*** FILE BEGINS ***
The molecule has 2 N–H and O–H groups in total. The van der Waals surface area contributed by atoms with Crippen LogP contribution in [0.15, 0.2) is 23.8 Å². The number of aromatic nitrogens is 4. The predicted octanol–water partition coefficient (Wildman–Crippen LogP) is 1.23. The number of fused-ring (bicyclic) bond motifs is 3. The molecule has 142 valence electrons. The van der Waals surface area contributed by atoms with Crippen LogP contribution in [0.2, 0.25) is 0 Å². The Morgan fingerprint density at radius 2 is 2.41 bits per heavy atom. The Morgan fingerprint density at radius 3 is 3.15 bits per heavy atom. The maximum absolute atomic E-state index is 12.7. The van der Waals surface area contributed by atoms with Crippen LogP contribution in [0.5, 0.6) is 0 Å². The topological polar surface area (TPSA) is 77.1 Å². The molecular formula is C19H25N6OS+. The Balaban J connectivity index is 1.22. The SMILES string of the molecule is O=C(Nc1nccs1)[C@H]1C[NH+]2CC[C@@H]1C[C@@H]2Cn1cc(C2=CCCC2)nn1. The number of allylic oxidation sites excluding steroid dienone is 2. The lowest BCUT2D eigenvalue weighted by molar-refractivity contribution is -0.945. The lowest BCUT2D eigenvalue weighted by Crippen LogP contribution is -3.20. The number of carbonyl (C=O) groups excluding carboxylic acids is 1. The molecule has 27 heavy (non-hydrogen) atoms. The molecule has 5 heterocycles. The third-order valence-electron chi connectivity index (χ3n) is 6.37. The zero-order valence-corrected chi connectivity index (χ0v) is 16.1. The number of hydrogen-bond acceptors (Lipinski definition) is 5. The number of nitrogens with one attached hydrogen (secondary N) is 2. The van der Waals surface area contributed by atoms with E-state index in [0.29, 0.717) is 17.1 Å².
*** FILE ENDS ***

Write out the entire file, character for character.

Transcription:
The molecule has 2 N–H and O–H groups in total. The van der Waals surface area contributed by atoms with Crippen LogP contribution in [0.15, 0.2) is 23.8 Å². The number of aromatic nitrogens is 4. The predicted octanol–water partition coefficient (Wildman–Crippen LogP) is 1.23. The number of fused-ring (bicyclic) bond motifs is 3. The molecule has 142 valence electrons. The van der Waals surface area contributed by atoms with Crippen LogP contribution in [0.2, 0.25) is 0 Å². The Morgan fingerprint density at radius 2 is 2.41 bits per heavy atom. The Morgan fingerprint density at radius 3 is 3.15 bits per heavy atom. The maximum absolute atomic E-state index is 12.7. The van der Waals surface area contributed by atoms with Crippen LogP contribution in [0.5, 0.6) is 0 Å². The topological polar surface area (TPSA) is 77.1 Å². The molecular formula is C19H25N6OS+. The Balaban J connectivity index is 1.22. The SMILES string of the molecule is O=C(Nc1nccs1)[C@H]1C[NH+]2CC[C@@H]1C[C@@H]2Cn1cc(C2=CCCC2)nn1. The number of allylic oxidation sites excluding steroid dienone is 2. The lowest BCUT2D eigenvalue weighted by molar-refractivity contribution is -0.945. The lowest BCUT2D eigenvalue weighted by Crippen LogP contribution is -3.20. The number of carbonyl (C=O) groups excluding carboxylic acids is 1. The molecule has 27 heavy (non-hydrogen) atoms. The molecule has 5 heterocycles. The third-order valence-electron chi connectivity index (χ3n) is 6.37. The zero-order valence-corrected chi connectivity index (χ0v) is 16.1. The number of hydrogen-bond acceptors (Lipinski definition) is 5. The number of nitrogens with one attached hydrogen (secondary N) is 2. The van der Waals surface area contributed by atoms with E-state index in [0.29, 0.717) is 17.1 Å².